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  • Writer's pictureKenyon Acres

Starting a vineyard

Since today is basically a rain out and we're under flash flood warnings, I figured it was time for a blog post.

We're starting a vineyard! And it's no it's not for grapes.

Last fall I saw a request in the NH Farm Bureau newsletter for farms to participate in a UNH study on growing kiwi berries in NH.

Bit of background: In 2016 I had the opportunity to go up to Hermit Woods Winery in Meredith and try some of their kiwi berry wine that was still in the casks. It was awesome. I found a bunch of bottles on a clearance rack a while later and bought them all but they never made the wine again. I never really knew why.

Turns out you can also make kiwi berry jam, hard cider, and eat them just as is.

Kiwi berries are not the fuzzy brown things you see in the grocery store. They're a relative but they are smaller and more like a grape. The program managing this project is looking to determine if there's a perfect variety for commercial growth in the Northeast US.

The full project and more background:

We met the requirements so I checked with Dad and filled out the application.

Fast forward to April 2023 and it turns out we were chosen to be part of the study!

Of 196 farms that applied, 42 were selected. The other farms range from USDA zones 4 through 7a (basically Canadian border to New Jersey/Maryland).

Given the weird weather we've had this year, nothing has really gone to plan for anyone. The late frost did some serious damage to the UNH experiment station vines, the roots weren't developing the way they wanted at the nursery in Michigan, and of course, we've had little but rain since early June.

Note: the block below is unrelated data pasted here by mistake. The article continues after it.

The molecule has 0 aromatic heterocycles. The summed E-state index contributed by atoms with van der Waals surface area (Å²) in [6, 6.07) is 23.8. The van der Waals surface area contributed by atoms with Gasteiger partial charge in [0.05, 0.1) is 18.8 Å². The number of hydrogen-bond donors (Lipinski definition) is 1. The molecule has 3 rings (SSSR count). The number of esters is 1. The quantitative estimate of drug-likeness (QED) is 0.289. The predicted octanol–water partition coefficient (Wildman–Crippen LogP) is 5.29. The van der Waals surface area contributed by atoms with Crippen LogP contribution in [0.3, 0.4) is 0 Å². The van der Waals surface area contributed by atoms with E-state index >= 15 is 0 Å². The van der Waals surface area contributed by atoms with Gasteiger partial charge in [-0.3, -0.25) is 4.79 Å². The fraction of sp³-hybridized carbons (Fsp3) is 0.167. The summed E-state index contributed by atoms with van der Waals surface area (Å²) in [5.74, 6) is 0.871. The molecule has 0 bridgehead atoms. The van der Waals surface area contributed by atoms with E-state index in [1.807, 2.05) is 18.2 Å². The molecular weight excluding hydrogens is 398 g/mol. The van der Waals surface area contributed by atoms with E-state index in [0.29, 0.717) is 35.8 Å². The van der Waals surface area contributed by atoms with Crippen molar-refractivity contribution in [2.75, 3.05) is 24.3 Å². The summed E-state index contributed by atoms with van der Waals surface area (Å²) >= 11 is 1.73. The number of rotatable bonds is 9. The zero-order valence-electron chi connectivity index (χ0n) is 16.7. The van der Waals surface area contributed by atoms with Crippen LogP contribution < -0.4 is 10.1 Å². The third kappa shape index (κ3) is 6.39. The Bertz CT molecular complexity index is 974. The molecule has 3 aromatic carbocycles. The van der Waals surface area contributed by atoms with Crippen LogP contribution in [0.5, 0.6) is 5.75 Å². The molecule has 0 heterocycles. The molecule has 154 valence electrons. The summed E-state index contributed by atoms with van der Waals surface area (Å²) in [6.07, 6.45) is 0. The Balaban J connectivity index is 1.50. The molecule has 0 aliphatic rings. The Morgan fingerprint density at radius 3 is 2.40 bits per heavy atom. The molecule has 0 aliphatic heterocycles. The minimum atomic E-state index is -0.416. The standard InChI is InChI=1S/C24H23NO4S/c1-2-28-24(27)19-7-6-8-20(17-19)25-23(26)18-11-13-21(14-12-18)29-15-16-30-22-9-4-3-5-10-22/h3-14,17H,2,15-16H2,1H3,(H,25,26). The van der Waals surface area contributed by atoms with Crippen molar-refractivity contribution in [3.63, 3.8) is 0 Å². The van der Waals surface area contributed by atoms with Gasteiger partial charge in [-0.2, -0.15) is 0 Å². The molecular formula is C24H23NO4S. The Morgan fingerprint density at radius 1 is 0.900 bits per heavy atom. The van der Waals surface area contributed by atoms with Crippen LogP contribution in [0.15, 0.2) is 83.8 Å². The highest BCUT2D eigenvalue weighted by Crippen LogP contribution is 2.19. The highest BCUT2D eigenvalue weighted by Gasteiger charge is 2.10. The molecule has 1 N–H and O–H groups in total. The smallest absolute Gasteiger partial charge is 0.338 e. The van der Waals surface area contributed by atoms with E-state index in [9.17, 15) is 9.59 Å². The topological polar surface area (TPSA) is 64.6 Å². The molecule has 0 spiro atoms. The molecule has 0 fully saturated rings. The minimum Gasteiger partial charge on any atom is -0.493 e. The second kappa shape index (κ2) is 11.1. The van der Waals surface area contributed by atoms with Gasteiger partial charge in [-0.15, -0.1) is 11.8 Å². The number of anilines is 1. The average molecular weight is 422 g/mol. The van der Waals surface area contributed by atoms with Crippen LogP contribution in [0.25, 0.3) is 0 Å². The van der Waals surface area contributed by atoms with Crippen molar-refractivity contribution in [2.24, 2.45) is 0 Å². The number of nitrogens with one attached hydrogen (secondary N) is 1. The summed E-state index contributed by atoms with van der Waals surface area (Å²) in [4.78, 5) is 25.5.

Despite all those hurdles we've been hard at work. Dad and I took a field trip down to UNH to see the vineyard and the trellis system. (We were provided with descriptions and diagrams but I couldn't make it make sense until I saw it in person.)

We picked the location for our vineyard out in the middle field.

We need a bit of space so there's been lots of measurements and plotting the layout.

We're going with a two row vineyard to start so there was lots of rock picking and it took quite a few passes to disrupt what has been a challenging corner of the hay field.

The vines were delayed coming from the nursery in Michigan while they waited for the roots to develop but they finally arrived on Thursday afternoon.

we sorted them by male and female plants and left them to acclimate and recover from their journey.

The original plan was to get them in the ground on Saturday morning before the storms rolled in but as we checked the forecast we decided that the stress of being planted plus getting two inches of rain (predicted) today was a bit too much. So we did some more sitework and laid out ground cover and row cover to protect the plants from any marauding deer.

Next up: getting plants in the ground and building our trellis.

It's going to take 3-5 years to get a harvest so it'll be a project for a while but I'm pretty excited to see where this takes us.

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